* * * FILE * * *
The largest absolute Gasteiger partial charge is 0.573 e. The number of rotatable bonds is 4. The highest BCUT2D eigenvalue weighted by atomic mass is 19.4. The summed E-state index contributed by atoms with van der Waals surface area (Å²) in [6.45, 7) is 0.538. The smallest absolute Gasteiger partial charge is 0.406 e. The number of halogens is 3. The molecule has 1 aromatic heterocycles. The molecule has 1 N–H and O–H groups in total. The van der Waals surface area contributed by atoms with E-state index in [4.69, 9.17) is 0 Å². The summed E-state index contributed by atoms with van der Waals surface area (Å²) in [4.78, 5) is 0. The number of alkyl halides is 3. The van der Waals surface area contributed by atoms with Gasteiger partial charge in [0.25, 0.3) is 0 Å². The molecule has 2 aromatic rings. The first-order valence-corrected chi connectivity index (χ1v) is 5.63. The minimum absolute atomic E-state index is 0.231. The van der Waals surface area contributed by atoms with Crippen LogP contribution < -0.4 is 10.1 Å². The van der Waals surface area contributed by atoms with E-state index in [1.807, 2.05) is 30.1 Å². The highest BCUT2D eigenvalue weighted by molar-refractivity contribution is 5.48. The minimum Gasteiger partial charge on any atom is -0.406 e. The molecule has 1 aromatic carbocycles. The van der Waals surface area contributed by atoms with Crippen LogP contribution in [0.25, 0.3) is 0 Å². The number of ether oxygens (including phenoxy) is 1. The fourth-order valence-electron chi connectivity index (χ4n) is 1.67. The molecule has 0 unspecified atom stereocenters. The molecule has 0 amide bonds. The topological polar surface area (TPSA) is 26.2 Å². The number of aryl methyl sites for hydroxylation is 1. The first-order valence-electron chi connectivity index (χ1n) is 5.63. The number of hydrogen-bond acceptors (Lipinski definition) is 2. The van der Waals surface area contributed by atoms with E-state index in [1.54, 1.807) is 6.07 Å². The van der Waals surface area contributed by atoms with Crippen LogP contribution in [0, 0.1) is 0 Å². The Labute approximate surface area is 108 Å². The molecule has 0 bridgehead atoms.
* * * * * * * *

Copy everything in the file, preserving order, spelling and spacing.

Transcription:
The largest absolute Gasteiger partial charge is 0.573 e. The number of rotatable bonds is 4. The highest BCUT2D eigenvalue weighted by atomic mass is 19.4. The summed E-state index contributed by atoms with van der Waals surface area (Å²) in [6.45, 7) is 0.538. The smallest absolute Gasteiger partial charge is 0.406 e. The number of halogens is 3. The molecule has 1 aromatic heterocycles. The molecule has 1 N–H and O–H groups in total. The van der Waals surface area contributed by atoms with E-state index in [4.69, 9.17) is 0 Å². The summed E-state index contributed by atoms with van der Waals surface area (Å²) in [4.78, 5) is 0. The number of alkyl halides is 3. The van der Waals surface area contributed by atoms with Gasteiger partial charge in [0.25, 0.3) is 0 Å². The molecule has 2 aromatic rings. The first-order valence-corrected chi connectivity index (χ1v) is 5.63. The minimum absolute atomic E-state index is 0.231. The van der Waals surface area contributed by atoms with Crippen LogP contribution < -0.4 is 10.1 Å². The van der Waals surface area contributed by atoms with E-state index in [1.807, 2.05) is 30.1 Å². The highest BCUT2D eigenvalue weighted by molar-refractivity contribution is 5.48. The minimum Gasteiger partial charge on any atom is -0.406 e. The molecule has 1 aromatic carbocycles. The van der Waals surface area contributed by atoms with Crippen LogP contribution in [0.25, 0.3) is 0 Å². The number of ether oxygens (including phenoxy) is 1. The fourth-order valence-electron chi connectivity index (χ4n) is 1.67. The molecule has 0 unspecified atom stereocenters. The molecule has 0 amide bonds. The topological polar surface area (TPSA) is 26.2 Å². The number of aryl methyl sites for hydroxylation is 1. The first-order valence-electron chi connectivity index (χ1n) is 5.63. The number of hydrogen-bond acceptors (Lipinski definition) is 2. The van der Waals surface area contributed by atoms with E-state index in [1.54, 1.807) is 6.07 Å². The van der Waals surface area contributed by atoms with Crippen LogP contribution in [0, 0.1) is 0 Å². The Labute approximate surface area is 108 Å². The molecule has 0 bridgehead atoms.